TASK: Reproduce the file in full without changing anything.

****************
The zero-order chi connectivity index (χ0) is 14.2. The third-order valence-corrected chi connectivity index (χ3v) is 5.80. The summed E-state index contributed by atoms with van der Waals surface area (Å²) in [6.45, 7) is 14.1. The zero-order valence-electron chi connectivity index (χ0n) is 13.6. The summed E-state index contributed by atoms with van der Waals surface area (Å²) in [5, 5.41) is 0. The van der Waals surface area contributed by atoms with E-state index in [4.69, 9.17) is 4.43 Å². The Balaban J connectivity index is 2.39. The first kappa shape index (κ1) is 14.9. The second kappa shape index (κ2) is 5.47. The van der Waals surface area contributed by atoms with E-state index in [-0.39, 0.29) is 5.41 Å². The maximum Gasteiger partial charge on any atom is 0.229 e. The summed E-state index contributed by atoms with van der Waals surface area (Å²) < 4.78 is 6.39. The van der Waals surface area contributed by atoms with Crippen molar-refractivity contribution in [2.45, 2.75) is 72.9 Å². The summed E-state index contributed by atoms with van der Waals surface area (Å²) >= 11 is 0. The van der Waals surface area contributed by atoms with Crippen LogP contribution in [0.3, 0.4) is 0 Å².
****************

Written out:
The zero-order chi connectivity index (χ0) is 14.2. The third-order valence-corrected chi connectivity index (χ3v) is 5.80. The summed E-state index contributed by atoms with van der Waals surface area (Å²) in [6.45, 7) is 14.1. The zero-order valence-electron chi connectivity index (χ0n) is 13.6. The summed E-state index contributed by atoms with van der Waals surface area (Å²) in [5, 5.41) is 0. The van der Waals surface area contributed by atoms with E-state index in [4.69, 9.17) is 4.43 Å². The Balaban J connectivity index is 2.39. The first kappa shape index (κ1) is 14.9. The second kappa shape index (κ2) is 5.47. The van der Waals surface area contributed by atoms with E-state index in [-0.39, 0.29) is 5.41 Å². The maximum Gasteiger partial charge on any atom is 0.229 e. The summed E-state index contributed by atoms with van der Waals surface area (Å²) < 4.78 is 6.39. The van der Waals surface area contributed by atoms with Crippen molar-refractivity contribution in [2.45, 2.75) is 72.9 Å². The summed E-state index contributed by atoms with van der Waals surface area (Å²) >= 11 is 0. The van der Waals surface area contributed by atoms with Crippen LogP contribution in [0.3, 0.4) is 0 Å².